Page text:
ARM, the developer of microprocessing technologies for ultra low power devices, believes that it will remain independent despite of the interest towards the company by large customers, such as Apple.
"If you get a buyer who is a significant part of the ecosystem, in which they already play a part, it is likely that they would be excluding part of the market and therefore diminishing part of the value of ARM. ARM has been built around the principle of being agnostic at every point in the value chain. Because of that approach, it means that acquisitions are very difficult. It's not impossible, but ARM is a very valuable business as it is and a significant part of that value lies in its agnostic approach," said Warren East, chief executive officer of ARM, in an interview with The Telegraph.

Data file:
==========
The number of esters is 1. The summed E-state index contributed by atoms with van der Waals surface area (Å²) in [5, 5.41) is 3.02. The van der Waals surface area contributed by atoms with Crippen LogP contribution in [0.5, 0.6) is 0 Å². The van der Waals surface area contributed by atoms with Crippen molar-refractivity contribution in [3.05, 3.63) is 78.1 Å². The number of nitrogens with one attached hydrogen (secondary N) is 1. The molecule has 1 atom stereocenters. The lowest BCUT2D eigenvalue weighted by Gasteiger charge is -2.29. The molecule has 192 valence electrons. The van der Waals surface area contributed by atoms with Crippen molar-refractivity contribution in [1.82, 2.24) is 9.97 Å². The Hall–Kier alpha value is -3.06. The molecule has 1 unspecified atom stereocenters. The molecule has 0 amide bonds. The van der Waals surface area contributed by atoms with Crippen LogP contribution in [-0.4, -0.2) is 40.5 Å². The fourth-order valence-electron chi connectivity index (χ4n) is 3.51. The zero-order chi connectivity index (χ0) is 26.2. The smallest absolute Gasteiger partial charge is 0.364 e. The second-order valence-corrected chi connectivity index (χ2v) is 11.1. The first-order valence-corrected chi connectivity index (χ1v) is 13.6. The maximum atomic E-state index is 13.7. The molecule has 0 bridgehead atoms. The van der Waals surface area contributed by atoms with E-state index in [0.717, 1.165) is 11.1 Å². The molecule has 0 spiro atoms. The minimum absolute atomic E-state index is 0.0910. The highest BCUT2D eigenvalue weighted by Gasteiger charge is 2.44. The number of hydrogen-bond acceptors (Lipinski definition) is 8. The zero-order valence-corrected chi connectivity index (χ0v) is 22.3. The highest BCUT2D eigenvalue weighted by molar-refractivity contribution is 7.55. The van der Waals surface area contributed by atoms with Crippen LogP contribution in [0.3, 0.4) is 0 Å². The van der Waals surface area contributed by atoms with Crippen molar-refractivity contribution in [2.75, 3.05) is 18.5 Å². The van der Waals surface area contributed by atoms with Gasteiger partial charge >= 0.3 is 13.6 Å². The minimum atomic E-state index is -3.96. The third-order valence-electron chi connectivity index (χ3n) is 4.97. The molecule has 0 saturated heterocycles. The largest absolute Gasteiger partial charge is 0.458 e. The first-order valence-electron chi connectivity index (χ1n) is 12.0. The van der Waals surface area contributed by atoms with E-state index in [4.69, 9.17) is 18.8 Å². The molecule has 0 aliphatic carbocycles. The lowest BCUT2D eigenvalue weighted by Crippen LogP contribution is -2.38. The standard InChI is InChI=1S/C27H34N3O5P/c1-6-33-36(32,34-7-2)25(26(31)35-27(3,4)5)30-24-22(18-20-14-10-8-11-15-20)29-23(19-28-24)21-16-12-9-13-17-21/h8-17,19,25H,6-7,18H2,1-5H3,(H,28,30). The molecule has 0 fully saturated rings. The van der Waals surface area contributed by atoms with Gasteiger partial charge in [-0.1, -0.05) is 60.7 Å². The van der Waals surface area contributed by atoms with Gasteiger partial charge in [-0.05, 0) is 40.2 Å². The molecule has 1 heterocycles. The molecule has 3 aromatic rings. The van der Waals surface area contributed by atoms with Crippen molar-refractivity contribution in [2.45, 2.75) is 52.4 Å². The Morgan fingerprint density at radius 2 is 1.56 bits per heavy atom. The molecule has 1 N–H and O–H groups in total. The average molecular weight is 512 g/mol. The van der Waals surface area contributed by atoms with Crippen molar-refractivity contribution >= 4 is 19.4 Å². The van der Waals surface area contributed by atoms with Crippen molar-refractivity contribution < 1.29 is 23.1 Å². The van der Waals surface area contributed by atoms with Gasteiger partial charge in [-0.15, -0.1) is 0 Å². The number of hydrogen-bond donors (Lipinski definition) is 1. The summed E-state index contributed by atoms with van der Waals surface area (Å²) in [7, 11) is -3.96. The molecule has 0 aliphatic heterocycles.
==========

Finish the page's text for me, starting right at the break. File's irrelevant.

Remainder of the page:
According to Mr. East, customers of ARM simply do not need to buy the company as they have access to the technology without owning ARM. Moreover, ARM hardly needs to be bought as the amount of its customers allows to continue development of technologies for central processing units (CPUs).
"If you look at the end customer, like an Apple, or any company within the ecosystem at any particular point in the value chain, if one of those companies were to acquire ARM – well, why? They either want access to the technology, which they have already, or they want to prevent competitors from gaining access to it. In reality it doesn't work very well... If you want to prevent your competitors getting the technology, it's not a very good way of doing it. There are 800 licensees out there. Most are perpetual licenses. They last forever. The worst that company could do is seriously inconvenience their competitors,” said Mr. East.
The head of ARM also does not believe that the company may be bought by other chip designers, in particular Intel Corp., due to potential issues with anti-trust organizations.